Schiff says firing Mueller would echo Watergate

Said Ryan: "I know Bob Mueller".

"I'm not going to follow any orders unless I believe those are proper and appropriate orders", he said. Instead, he would have to ask Attorney General Jeff Sessions' deputy, Rod Rosenstein, to do it.

As certain media friends and allies have floated the trial balloon of President Donald Trump firing special counsel Robert Mueller, a host of pundits and pols have come down strongly against it.

Rosenstein is scheduled to testify today before both Senate and House subcommittees regarding the Justice Department's budget, and he is likely to be questioned about Mueller's status.

Rosenstein's letter critical of Comey's handling of the Hillary Clinton email server investigation served as the President Trump White House's first reasoning for firing Comey - though President Trump later undercut that explanation by saying he fired Comey in hopes of ending the Russian Federation probe.

Deputy Attorney General Rod Rosenstein is assuring senators Tuesday that special counsel Robert Mueller, who's leading the Justice Department's probe into Russia's meddling in last year's election, will have the "full independence he needs to conduct that investigation".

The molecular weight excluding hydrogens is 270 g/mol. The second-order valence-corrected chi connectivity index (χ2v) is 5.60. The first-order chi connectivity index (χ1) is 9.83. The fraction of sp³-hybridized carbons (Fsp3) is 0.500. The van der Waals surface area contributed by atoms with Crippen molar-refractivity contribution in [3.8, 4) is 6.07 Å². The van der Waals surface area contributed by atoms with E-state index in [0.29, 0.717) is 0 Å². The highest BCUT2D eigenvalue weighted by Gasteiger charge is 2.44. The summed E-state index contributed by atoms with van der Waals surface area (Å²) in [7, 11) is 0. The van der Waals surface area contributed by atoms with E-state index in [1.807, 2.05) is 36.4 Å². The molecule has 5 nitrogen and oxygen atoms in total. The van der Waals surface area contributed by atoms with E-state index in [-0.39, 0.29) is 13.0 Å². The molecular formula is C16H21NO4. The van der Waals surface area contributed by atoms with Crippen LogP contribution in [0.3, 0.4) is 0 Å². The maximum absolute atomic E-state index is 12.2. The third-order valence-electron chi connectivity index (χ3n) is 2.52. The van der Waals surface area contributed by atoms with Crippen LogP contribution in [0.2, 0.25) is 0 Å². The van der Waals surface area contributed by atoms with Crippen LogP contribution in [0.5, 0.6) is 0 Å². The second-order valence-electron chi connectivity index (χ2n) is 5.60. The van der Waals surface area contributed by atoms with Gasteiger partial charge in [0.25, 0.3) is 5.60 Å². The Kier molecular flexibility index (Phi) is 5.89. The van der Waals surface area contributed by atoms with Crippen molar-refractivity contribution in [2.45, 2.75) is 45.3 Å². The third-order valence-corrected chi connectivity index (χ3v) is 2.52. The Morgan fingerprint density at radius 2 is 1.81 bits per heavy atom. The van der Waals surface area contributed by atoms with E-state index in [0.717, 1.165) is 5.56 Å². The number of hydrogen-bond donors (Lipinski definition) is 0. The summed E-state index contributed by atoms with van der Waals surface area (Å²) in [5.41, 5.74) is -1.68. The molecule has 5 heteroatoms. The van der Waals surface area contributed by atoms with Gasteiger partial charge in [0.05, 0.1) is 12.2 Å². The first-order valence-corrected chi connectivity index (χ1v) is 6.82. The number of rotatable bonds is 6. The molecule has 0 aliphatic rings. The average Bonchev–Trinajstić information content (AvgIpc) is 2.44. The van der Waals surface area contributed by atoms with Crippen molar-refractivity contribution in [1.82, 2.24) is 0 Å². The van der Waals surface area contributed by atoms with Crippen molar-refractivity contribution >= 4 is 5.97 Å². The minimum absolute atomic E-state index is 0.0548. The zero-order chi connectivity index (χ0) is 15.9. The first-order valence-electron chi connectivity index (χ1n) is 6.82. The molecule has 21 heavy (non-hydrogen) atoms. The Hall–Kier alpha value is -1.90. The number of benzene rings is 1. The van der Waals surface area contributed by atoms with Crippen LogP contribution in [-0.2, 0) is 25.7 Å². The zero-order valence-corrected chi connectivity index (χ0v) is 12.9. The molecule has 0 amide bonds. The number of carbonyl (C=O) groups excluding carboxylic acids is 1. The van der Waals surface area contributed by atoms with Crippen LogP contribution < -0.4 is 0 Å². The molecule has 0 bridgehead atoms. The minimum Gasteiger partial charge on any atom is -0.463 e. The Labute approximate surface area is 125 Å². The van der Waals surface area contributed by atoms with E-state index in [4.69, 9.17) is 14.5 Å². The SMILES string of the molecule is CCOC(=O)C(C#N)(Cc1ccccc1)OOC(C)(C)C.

He compared the possibility to Trump's abrupt termination of former Federal Bureau of Investigation director James Comey. Gingrich said he is troubled by Democratic donations of Mueller's picks to help lead the probe.

Ruddy did not dismiss the White House communications team's words, but he did call Spicer's statement "bizarre".

"I have to think this is just the President venting, but then again I remember talking about whether I thought there was any chance that the President would fire Comey, and that didn't seem possible either", Schiff said. But the president is going to seek the advice of his counsel and inside the government as well as outside.

He specifically pointed to Trump's lawyer, Jay Sekulow, who recently said that the president would not rule out the option of firing Robert Mueller, who served as Federal Bureau of Investigation director for 12 years.

"In this kind of environment, I don't give the benefit of the doubt to somebody who can only hire Democrats, but claims that we ought to trust him", Gingrich said. Ruddy did not immediately respond to questions seeking clarification.

Ruddy originally shared his belief with PBS' Judy Woodruff on "PBS NewsHour" Monday after visiting the White House earlier. "Ruddy never spoke to the president regarding this issue", Spicer said.

On "Fox & Friends" Monday, Conway noted Comey's testimony that Loretta Lynch, as President Barack Obama's attorney general, directed him to describe the FBI probe into Hillary Clinton's email practices as a "matter" and to avoid calling it an investigation.

Rep. Adam Schiff, a California Democrat, says such a move would "be the last straw" for many in Congress and would have "echoes of Watergate", when President Richard Nixon dismissed special prosecutor Archibald Cox over Cox's subpoenas for White House tapes.

Peter Carr, a spokesman for Mueller, declined to comment on Ruddy's remarks.

  • Zachary Reyes